Laura has been working with wood all summer building her studio, but yesterday Laura and I both had the opportunity to work with wood on a smaller and very satisfying scale. I've been very interested in learning how to make wooden spoons and have been researching spoon-carving online and reading about it in books. Last week I emailed Berea artist Gin Petty because I remembered that she used to carve spoons professionally. I thought she might have some resources or leads for me to further my research. Instead she generously offered to show Laura and I how to carve spoons! Soon we were on Gin's porch, watching her deftly make a spoon from a chunk of wood. She works with the practiced confidence of someone who is intimately familiar with her tools and the knowledge of how the grain of the wood impacts the finished piece. To read about how she's been carving since she was 6(!) go here.
She first cuts the wood to a rough shape using a bandsaw. Gin has templates that she uses and she traces the outline onto the wood block and then cuts out the shape.
Then, bracing the wood against a block of wood, Gin used a gouge and mallet to begin carving out the bowl of the spoon.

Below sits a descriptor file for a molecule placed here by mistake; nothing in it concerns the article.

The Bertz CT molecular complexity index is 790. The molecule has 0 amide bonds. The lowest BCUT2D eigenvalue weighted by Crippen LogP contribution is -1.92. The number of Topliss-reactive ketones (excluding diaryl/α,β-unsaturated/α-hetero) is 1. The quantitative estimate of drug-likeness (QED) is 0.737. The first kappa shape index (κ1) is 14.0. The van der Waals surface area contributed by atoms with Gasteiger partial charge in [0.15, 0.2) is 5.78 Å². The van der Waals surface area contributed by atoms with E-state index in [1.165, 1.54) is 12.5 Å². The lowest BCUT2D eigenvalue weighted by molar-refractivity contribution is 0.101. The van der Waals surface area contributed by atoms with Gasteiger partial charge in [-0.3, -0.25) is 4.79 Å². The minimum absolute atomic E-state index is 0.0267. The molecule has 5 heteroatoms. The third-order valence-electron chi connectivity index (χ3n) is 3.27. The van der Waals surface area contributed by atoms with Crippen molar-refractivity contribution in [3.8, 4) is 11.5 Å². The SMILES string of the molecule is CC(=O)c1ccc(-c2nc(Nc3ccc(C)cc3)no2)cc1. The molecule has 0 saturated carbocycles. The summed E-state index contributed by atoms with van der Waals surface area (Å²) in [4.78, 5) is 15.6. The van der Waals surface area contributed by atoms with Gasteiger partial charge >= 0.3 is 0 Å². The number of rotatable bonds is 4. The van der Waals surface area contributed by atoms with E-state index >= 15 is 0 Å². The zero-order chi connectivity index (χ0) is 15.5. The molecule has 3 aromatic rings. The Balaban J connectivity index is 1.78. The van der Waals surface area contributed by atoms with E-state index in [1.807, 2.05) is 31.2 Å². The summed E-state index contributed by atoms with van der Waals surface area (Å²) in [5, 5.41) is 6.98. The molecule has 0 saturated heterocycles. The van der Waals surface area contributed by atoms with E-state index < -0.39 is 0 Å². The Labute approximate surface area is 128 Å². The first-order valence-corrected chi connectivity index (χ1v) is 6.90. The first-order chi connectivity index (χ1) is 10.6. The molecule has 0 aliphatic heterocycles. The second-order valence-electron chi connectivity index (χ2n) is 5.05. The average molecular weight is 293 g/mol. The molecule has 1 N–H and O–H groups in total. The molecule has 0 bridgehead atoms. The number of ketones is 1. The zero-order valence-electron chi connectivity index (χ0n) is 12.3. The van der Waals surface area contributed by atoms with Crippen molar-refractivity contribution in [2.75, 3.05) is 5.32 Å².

I was impressed by how much wood she removed at a time when she began. As the carving progressed, she made smaller, more controlled cuts. Soon she abandoned the mallet and used her hands to continue shaping the spoon bowl. The key is making sure the wood grain on both sides of the bowl meet, rather than having a small "step" where the bowl sides meet. You have to carefully remove wood until the sides are on the same layer of wood grain.
Then she moved to shaping the back of the spoon bowl. She used a flatter gouge for this. She uses her thumb to push the tool. The angle of the gouge controls the depth of the cut.
Still using the flatter gouge, she removed extra wood from the handle.
A spokeshave removed more wood and made the handle smooth.
Then it was our turn. It was, of course, much more difficult than Gin made it look! Laura went first.
Then I got started. We both got blisters on our thumbs and fingers- new hobby, new calluses!
It was tricky for both of use to learn to control and push the gouge with our thumbs. Also new was learning to determine the direction of the grain and to carve with it.
I liked the scale of the work, we sat most of the time and used our bodies to hold the spoon- knees for vices, ribs for braces. We didn't finish the spoons at Gin's, but when we got home we refined them with pocket knives and sandpaper. And just like that we each made a spoon! Laura's is on the top, mine is on the bottom.
The spoons backs:
They are made from cedar which is not good to use with food, so we just rubbed them with beeswax to finish them.
We are grateful for the opportunity to begin to learn a new skill like this. Gin showed us what tools we would need to buy to continue our spoon-making. There is a woodworking store close by and I am pleased that I can go into this unfamiliar territory knowing what I need to purchase instead of wandering around in a daze!
I am so pleased to have started this learning process under Gin's direction and it was fun to learn something new with Laura. I look forward to starting work my next spoon soon!